LSI Library



  1. The Importance of Older Family Members In Providing Social Resources And Promoting Cancer Screenings in Families With a Hereditary Cancer Syndrome: Study by the University of Memphis, 2011.  Utilizing the older members of families to facilitate screenings and provide emotional well being of family members may be beneficial.  Study indicated younger respondents were more willing to recruit older family members as providers of social resources.
  2. From Sweden, a very good Psycho-Social study Family perspectives in lynch syndrome becoming a family at risk, patterns of communication and influence on relations  9/2012
  3. Impact Of Genetic Testing on Risk-Reducing Behavior in Women AT Risk for Hereditary Gynecologic Cancer Syndromes from Beth Israel Deaconess Medical Center, Boston, Massachusetts and Dana Farber Cancer Institute, Boston, Massachusetts.  Conclusion: In the first year after genetic testing, women who tested positive for HBOC or Lynch syndrome increased uptake of prophylactic surgery or screening to reduce their risk of gynecologic cancers. Women with true-negative results do not pursue these unnecessary interventions, whereas those with indeterminate or variant test results do not significantly change their risk-reducing behaviors.
  4. Attitudes Toward Childbearing And Prenatal Testing In Individuals Undergoing Genetic Counseling for Lynch Syndrome:  Study of 161 individuals, mean age 46 years, 71 percent women and 53% having sustained cancer, by Dana Farber researchers revealed 80% worried about their childrens risk of cancer but only 9% reported their decision to have children was affected by their family history of cancer.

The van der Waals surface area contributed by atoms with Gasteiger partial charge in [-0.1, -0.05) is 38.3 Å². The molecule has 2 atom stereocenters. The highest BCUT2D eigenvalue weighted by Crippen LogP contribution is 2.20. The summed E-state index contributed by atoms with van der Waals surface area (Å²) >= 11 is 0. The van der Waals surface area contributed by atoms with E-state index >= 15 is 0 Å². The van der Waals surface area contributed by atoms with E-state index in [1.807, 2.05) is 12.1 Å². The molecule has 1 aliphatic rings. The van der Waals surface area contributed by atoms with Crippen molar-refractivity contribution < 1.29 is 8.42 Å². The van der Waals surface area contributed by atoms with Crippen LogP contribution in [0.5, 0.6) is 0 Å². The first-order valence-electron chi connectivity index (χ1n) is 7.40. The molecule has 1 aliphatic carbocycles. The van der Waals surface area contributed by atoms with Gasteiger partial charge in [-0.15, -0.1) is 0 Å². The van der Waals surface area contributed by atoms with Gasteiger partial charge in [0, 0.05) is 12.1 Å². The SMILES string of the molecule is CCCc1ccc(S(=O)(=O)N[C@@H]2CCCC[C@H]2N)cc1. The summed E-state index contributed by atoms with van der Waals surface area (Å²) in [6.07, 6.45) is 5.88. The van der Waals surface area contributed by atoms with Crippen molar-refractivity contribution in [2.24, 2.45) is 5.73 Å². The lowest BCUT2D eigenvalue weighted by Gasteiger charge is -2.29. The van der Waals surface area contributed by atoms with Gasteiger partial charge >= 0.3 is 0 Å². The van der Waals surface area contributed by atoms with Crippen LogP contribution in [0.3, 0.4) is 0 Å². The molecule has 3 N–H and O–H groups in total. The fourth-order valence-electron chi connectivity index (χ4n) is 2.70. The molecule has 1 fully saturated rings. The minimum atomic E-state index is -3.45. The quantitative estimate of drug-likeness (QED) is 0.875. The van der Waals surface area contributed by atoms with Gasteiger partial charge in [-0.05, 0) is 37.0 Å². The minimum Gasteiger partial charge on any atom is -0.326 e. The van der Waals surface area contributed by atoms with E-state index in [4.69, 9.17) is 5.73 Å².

5. From Genetics in Medicine:  September 2008, Volume 20 - Issue 9 - pp 691-698 Influence of genetic discrimination perceptions and knowledge on cancer genetics referral practice among clinician Lostuter, Katrina J. MS: Sand, Sharon BA; Blazer, Kathleen R. MS; MacDonald Deborarh J. PhD; Banks, Kimberly C. MS; Lee, Carola A. JD; Schwerin, Barbara U. Esq. Juarez, Margaret MD; Uman, Gwen C. PhD, WEitzel, Jeffrey N. MD.   Conclusion:  Concerns about genetic discriminationand knowledge deficits may be barriers to cancer genetics referrals.  Aclinicial education may help promote access to cancer screening and prevention. (Note:  96% viewed genetic testing as beneficial. 75% believed fear of genetic discrimination would cause patients to decline testing. More than 60% were not aware of federal or California laws prohibiting health insurance discrimination.  Concern about genetic discrimination was selectged as reason for NONREFERRAL BY 11% of physicians.
  6. National Cancer Institute Page On Psycho-Social Studies Of Those With Lynch Syndrome